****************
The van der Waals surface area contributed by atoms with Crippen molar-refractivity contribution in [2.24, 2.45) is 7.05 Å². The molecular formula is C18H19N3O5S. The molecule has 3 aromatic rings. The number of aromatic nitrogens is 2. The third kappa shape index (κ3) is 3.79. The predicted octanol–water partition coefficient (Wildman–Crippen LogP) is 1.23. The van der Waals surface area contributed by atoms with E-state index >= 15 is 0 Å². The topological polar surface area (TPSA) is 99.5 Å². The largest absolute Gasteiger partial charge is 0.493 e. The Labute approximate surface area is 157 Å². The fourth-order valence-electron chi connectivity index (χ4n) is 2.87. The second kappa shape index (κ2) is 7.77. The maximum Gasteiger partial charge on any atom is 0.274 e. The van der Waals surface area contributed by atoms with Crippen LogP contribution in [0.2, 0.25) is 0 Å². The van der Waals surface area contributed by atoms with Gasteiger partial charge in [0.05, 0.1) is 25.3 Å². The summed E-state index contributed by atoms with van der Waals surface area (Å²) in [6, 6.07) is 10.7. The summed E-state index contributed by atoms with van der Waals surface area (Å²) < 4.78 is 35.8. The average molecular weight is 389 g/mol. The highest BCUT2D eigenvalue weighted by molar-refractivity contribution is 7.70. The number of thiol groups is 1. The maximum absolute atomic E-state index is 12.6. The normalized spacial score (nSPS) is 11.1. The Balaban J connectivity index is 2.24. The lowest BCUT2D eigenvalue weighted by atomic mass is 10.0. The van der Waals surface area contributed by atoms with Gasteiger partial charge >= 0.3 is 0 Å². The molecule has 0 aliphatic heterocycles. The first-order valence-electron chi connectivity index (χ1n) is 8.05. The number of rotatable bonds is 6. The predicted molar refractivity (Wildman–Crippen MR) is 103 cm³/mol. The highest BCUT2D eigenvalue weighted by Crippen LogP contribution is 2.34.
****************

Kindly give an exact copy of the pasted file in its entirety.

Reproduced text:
The van der Waals surface area contributed by atoms with Crippen molar-refractivity contribution in [2.24, 2.45) is 7.05 Å². The molecular formula is C18H19N3O5S. The molecule has 3 aromatic rings. The number of aromatic nitrogens is 2. The third kappa shape index (κ3) is 3.79. The predicted octanol–water partition coefficient (Wildman–Crippen LogP) is 1.23. The van der Waals surface area contributed by atoms with E-state index >= 15 is 0 Å². The topological polar surface area (TPSA) is 99.5 Å². The largest absolute Gasteiger partial charge is 0.493 e. The Labute approximate surface area is 157 Å². The fourth-order valence-electron chi connectivity index (χ4n) is 2.87. The second kappa shape index (κ2) is 7.77. The maximum Gasteiger partial charge on any atom is 0.274 e. The van der Waals surface area contributed by atoms with Crippen LogP contribution in [0.2, 0.25) is 0 Å². The van der Waals surface area contributed by atoms with Gasteiger partial charge in [0.05, 0.1) is 25.3 Å². The summed E-state index contributed by atoms with van der Waals surface area (Å²) in [6, 6.07) is 10.7. The summed E-state index contributed by atoms with van der Waals surface area (Å²) < 4.78 is 35.8. The average molecular weight is 389 g/mol. The highest BCUT2D eigenvalue weighted by molar-refractivity contribution is 7.70. The number of thiol groups is 1. The maximum absolute atomic E-state index is 12.6. The normalized spacial score (nSPS) is 11.1. The Balaban J connectivity index is 2.24. The lowest BCUT2D eigenvalue weighted by atomic mass is 10.0. The van der Waals surface area contributed by atoms with Gasteiger partial charge >= 0.3 is 0 Å². The molecule has 0 aliphatic heterocycles. The first-order valence-electron chi connectivity index (χ1n) is 8.05. The number of rotatable bonds is 6. The predicted molar refractivity (Wildman–Crippen MR) is 103 cm³/mol. The highest BCUT2D eigenvalue weighted by Crippen LogP contribution is 2.34.